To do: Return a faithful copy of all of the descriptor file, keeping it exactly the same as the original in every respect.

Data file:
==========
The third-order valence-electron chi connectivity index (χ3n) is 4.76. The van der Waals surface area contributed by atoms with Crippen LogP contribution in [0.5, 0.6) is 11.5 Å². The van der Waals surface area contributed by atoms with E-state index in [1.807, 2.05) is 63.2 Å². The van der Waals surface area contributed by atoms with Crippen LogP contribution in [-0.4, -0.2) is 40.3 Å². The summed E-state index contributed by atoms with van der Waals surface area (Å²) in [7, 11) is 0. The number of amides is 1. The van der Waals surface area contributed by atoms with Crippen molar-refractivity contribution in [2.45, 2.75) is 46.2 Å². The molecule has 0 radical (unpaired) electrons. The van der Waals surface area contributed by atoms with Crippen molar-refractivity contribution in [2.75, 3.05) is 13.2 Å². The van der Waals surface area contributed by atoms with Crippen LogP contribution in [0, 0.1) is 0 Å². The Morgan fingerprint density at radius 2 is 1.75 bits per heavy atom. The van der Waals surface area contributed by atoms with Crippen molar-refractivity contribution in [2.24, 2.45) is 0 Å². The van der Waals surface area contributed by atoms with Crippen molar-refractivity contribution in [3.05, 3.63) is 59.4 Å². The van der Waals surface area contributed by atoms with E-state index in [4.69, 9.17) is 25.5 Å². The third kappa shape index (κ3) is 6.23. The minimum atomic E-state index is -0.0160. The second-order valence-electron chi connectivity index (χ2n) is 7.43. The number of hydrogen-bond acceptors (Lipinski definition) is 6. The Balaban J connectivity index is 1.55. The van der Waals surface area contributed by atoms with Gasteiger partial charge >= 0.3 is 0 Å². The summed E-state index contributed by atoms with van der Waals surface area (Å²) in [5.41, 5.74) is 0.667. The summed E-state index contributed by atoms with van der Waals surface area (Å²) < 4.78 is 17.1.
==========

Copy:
The third-order valence-electron chi connectivity index (χ3n) is 4.76. The van der Waals surface area contributed by atoms with Crippen LogP contribution in [0.5, 0.6) is 11.5 Å². The van der Waals surface area contributed by atoms with E-state index in [1.807, 2.05) is 63.2 Å². The van der Waals surface area contributed by atoms with Crippen LogP contribution in [-0.4, -0.2) is 40.3 Å². The summed E-state index contributed by atoms with van der Waals surface area (Å²) in [7, 11) is 0. The number of amides is 1. The van der Waals surface area contributed by atoms with Crippen molar-refractivity contribution in [2.45, 2.75) is 46.2 Å². The molecule has 0 radical (unpaired) electrons. The van der Waals surface area contributed by atoms with Crippen molar-refractivity contribution in [2.75, 3.05) is 13.2 Å². The van der Waals surface area contributed by atoms with Crippen LogP contribution in [0, 0.1) is 0 Å². The Morgan fingerprint density at radius 2 is 1.75 bits per heavy atom. The van der Waals surface area contributed by atoms with Crippen molar-refractivity contribution in [2.24, 2.45) is 0 Å². The van der Waals surface area contributed by atoms with Crippen molar-refractivity contribution in [3.05, 3.63) is 59.4 Å². The van der Waals surface area contributed by atoms with E-state index in [4.69, 9.17) is 25.5 Å². The third kappa shape index (κ3) is 6.23. The minimum atomic E-state index is -0.0160. The second-order valence-electron chi connectivity index (χ2n) is 7.43. The number of hydrogen-bond acceptors (Lipinski definition) is 6. The Balaban J connectivity index is 1.55. The van der Waals surface area contributed by atoms with Gasteiger partial charge >= 0.3 is 0 Å². The summed E-state index contributed by atoms with van der Waals surface area (Å²) in [5.41, 5.74) is 0.667. The summed E-state index contributed by atoms with van der Waals surface area (Å²) < 4.78 is 17.1.